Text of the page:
In an odd mashup, we see Henry and Irena get together for a drink, a dance, and a possible booty call while Bud storms out to confront the reporter dude. There’s a Shining aura to the proceedings as an old-timey song plays in Henry and Irena’s hotel room as Bud simultaneously enters the cruise ship’s stately dining room. Bud walks with the reporter, seeming to confess some previously unknown things that happened on the mission, but the guy just isn’t hearing what Bud is laying down. Bud needs help. He needs a friendly, knowing ear. So, as he asks for help, he simultaneously pushes the guy away from him. It’s a classic depression move. But Bud goes a bit too far and shoves the dude right off the edge of the ship. Uh oh. At the same time, Henry sees Irena’s face morph from her lovely complexion into a desiccated corpse. It’s a jump scare that recalls the moment in which Jack Torrance dances with the decaying woman in Room 237, but any other connection to The Shining is unclear. The bottom line is that Henry, Irena, and Bud have all seen some shit, and it’s coming back to bite them all in their collective space butts. Bud is going homicidal bananas, Irena is dying of lymphoma (hey! That reporter dude said that would happen!), and Henry is scribbling circles on computer screens. And Jo has clearly experienced what they experienced, but she doesn’t have anyone else to talk to. Eventually, she shifts her story and says that the item that caused the incident could have been a bag of space garbage — admittedly, the images they show her do look very similar to the shape, color, and size of the body she saw — and she gets to go home. At home, Jo drops a glass, believing it will float, and Alice yells at her for being a “doofus.” Alice is already starting to feel disconnected from her mother. Flash forward to the snowiest day, and Alice confronts her mother about all of this nonsense. First, she gently suggests that maybe Jo is having problems because of her time in space. People who have been to space have been known to see things that aren’t there, right? Jo agrees but misses the point. She admits that she doesn’t think Alice is her daughter, but Alice has a zinger for her non-mom. Just as a cavalcade of cop cars starts to zoom toward the location, Alice reels on Jo, demanding to know what exactly she’s done with her mummy.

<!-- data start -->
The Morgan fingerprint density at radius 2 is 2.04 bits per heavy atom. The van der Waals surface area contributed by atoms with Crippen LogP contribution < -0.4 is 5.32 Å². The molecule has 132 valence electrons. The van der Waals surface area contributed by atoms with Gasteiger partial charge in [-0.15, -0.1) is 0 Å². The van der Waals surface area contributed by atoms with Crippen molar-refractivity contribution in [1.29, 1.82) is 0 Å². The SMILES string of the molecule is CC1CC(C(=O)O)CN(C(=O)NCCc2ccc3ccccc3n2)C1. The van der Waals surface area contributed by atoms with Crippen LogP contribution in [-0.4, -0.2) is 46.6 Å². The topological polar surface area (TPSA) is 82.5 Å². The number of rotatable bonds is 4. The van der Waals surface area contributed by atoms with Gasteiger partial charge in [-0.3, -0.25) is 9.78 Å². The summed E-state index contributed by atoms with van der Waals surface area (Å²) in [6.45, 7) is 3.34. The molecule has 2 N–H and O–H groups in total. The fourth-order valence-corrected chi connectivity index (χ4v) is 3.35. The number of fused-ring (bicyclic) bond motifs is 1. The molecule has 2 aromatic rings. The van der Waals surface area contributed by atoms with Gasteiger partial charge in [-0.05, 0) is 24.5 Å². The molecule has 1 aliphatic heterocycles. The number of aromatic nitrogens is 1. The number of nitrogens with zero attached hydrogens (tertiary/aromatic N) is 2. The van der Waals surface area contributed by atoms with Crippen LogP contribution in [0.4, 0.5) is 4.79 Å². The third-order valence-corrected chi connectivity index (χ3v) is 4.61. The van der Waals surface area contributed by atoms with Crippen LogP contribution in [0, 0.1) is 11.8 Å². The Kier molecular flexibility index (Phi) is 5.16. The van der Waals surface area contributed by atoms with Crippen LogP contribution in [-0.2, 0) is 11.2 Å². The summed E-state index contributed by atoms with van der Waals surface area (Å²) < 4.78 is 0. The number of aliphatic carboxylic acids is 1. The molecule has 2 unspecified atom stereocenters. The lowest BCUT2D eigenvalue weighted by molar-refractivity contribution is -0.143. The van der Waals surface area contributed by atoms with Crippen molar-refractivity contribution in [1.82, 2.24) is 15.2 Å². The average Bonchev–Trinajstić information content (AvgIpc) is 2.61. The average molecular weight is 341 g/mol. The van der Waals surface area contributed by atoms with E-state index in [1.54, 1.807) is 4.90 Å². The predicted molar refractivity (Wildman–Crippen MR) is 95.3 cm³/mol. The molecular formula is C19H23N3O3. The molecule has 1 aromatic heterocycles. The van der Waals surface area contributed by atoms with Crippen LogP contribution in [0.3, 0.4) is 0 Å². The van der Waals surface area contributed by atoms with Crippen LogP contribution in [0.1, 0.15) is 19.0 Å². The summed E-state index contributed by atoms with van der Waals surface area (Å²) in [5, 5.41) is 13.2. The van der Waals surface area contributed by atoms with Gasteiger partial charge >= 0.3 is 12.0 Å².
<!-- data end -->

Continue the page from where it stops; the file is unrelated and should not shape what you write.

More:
It’s great to finally see Alice stand up for herself against the increasingly erratic Jo in the blizzard timeline. At the top of the episode, Alice references Hansel and Gretel, and the end of that tale sees Gretel outwitting a witch in a cabin in the middle of the woods and killing her. Just something to think about as we wait for the next episode.

Guest Cast: William Catlett (Paul Lancaster), Barbara Sukowa (Irene Lysenko), Henry David (Ilya Andreev), Carole Weyers (Audrey Brostin), Sandra Teles (Yazmina Suri), Lenn Kudrjawizki (Sergei Vassiliev), Chipo Chung (Michaela Moyone), Rebecca Scroggs (Frida Lancaster), Sadie Sweet (Wendy Lancaster), Shaun Dingwall (Ian Rogers), Eleanor Fanyinka (Eryn Lafferty), Elena Knyazeva-Shmal (Nurse, Star City), Michael Baral (American Reporter), Masha Tokareva (Russian Reporter), Anna Holmes (English Reporter)